Hero Member
*****
Offline Offline

Posts: 3176


Slightly modified 1982 MC9


WWW

Ignore
« Reply #1 on: December 31, 2007, 09:24:44 AM »

I think it's just a matter of emptying the tank completely, unscrewing the old valve, and screwing in the new one. I would use some gas approved thread dope on it.

Do not do this indoors. My family lost a corregated metal shop to an explosion caused by escaping propane while a worker was attempting to change the valve in a 100 lb tank.

Just use common sense.
Logged

Craig Shepard
Located in Minnesquito

http://bus.gumpydog.com - "Some Assembly Required"
boogiethecat
Hero Member
*****
Offline Offline

Posts: 633



WWW

Ignore
« Reply #2 on: December 31, 2007, 09:28:31 AM »

If your tank is absolutely empty, it's "probably" an ok job to do on your own.  My experience with propane valves is that all of them I've changed (probably 30 or more over the years) are wickedly locked in, usually with loctite or something equivalent, and it takes an enormous amount of torque to break the threads free.  Other than that, as long as you make darned sure that there are no ignition sources anywhere nearby (like a few hundred feet), it's straightforward.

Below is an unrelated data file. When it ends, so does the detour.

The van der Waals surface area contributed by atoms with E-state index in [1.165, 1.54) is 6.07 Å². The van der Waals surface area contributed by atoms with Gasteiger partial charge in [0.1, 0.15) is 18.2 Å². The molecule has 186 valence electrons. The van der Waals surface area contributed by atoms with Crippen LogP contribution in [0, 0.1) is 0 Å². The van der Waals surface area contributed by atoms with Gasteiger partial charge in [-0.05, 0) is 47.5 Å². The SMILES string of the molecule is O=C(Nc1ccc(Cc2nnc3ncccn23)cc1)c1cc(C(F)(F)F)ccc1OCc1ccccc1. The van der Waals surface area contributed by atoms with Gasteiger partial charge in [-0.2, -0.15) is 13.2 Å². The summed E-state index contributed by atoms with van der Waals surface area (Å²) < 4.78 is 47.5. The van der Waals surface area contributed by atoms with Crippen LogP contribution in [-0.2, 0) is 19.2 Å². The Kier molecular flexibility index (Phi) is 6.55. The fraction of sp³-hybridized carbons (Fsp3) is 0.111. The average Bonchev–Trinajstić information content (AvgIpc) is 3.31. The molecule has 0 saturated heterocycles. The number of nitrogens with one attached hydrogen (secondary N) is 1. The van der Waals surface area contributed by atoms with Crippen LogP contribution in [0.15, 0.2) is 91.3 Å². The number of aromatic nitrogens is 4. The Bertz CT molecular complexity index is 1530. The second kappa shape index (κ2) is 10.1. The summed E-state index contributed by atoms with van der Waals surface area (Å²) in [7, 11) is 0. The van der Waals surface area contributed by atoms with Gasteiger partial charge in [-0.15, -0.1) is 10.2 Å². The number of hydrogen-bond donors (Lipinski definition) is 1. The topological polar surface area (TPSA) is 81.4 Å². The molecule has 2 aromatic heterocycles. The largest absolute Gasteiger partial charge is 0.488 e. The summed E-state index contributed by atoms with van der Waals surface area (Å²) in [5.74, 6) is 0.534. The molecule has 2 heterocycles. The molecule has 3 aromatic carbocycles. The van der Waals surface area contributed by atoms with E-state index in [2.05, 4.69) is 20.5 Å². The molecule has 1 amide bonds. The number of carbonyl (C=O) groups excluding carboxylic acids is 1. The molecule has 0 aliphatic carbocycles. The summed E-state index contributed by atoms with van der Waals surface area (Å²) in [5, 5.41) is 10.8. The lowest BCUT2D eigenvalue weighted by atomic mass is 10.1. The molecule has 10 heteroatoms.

Nothing fancy required about the tools- it will likely take a large pipe wrench with an extension on the handle to break the old valve loose.  Putting the new one back can be done with a standard large crescent wrench or the correct sized open end wrench.  Just make sure it's tight when you get done installing it.

A few things to remember-
  *ABSOLUTELY make sure the tank is empty.  Even when it is apparently empty, if it was emptied when the day was cold and it's warmer when you do the job, there'll probably be gas left and pressure will be built up in the tank.